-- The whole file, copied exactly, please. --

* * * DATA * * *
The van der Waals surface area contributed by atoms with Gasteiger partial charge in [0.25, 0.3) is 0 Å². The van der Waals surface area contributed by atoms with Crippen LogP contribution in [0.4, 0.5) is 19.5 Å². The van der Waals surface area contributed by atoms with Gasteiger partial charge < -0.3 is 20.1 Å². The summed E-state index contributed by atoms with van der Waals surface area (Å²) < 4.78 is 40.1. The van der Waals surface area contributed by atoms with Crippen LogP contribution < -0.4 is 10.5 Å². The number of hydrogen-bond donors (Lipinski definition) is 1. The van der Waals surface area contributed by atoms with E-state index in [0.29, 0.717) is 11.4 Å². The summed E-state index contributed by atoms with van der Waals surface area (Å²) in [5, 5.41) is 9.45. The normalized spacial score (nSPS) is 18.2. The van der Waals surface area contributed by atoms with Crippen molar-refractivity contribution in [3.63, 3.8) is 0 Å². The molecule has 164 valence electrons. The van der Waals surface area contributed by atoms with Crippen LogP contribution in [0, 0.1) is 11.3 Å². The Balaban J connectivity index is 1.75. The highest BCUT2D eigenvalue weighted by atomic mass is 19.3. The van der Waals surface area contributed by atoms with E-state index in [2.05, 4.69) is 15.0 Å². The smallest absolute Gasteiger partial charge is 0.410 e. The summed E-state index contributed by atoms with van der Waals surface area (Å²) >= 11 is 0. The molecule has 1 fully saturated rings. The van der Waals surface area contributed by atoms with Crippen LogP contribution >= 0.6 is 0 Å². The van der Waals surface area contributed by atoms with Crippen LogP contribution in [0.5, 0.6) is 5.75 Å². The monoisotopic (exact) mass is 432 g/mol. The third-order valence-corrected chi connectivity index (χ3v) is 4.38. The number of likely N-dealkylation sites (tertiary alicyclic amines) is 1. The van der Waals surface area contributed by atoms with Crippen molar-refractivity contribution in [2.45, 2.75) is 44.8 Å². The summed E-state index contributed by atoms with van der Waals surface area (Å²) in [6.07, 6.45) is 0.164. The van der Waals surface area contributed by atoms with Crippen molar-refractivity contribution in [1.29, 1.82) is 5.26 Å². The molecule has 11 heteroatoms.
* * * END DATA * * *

The van der Waals surface area contributed by atoms with Gasteiger partial charge in [0.25, 0.3) is 0 Å². The van der Waals surface area contributed by atoms with Crippen LogP contribution in [0.4, 0.5) is 19.5 Å². The van der Waals surface area contributed by atoms with Gasteiger partial charge < -0.3 is 20.1 Å². The summed E-state index contributed by atoms with van der Waals surface area (Å²) < 4.78 is 40.1. The van der Waals surface area contributed by atoms with Crippen LogP contribution < -0.4 is 10.5 Å². The number of hydrogen-bond donors (Lipinski definition) is 1. The van der Waals surface area contributed by atoms with E-state index in [0.29, 0.717) is 11.4 Å². The summed E-state index contributed by atoms with van der Waals surface area (Å²) in [5, 5.41) is 9.45. The normalized spacial score (nSPS) is 18.2. The van der Waals surface area contributed by atoms with Crippen molar-refractivity contribution in [3.63, 3.8) is 0 Å². The molecule has 164 valence electrons. The van der Waals surface area contributed by atoms with Crippen LogP contribution in [0, 0.1) is 11.3 Å². The Balaban J connectivity index is 1.75. The highest BCUT2D eigenvalue weighted by atomic mass is 19.3. The van der Waals surface area contributed by atoms with E-state index in [2.05, 4.69) is 15.0 Å². The smallest absolute Gasteiger partial charge is 0.410 e. The summed E-state index contributed by atoms with van der Waals surface area (Å²) >= 11 is 0. The molecule has 1 fully saturated rings. The van der Waals surface area contributed by atoms with Crippen LogP contribution >= 0.6 is 0 Å². The van der Waals surface area contributed by atoms with Crippen LogP contribution in [0.5, 0.6) is 5.75 Å². The monoisotopic (exact) mass is 432 g/mol. The third-order valence-corrected chi connectivity index (χ3v) is 4.38. The number of likely N-dealkylation sites (tertiary alicyclic amines) is 1. The van der Waals surface area contributed by atoms with Crippen molar-refractivity contribution in [2.45, 2.75) is 44.8 Å². The summed E-state index contributed by atoms with van der Waals surface area (Å²) in [6.07, 6.45) is 0.164. The van der Waals surface area contributed by atoms with Crippen molar-refractivity contribution in [1.29, 1.82) is 5.26 Å². The molecule has 11 heteroatoms.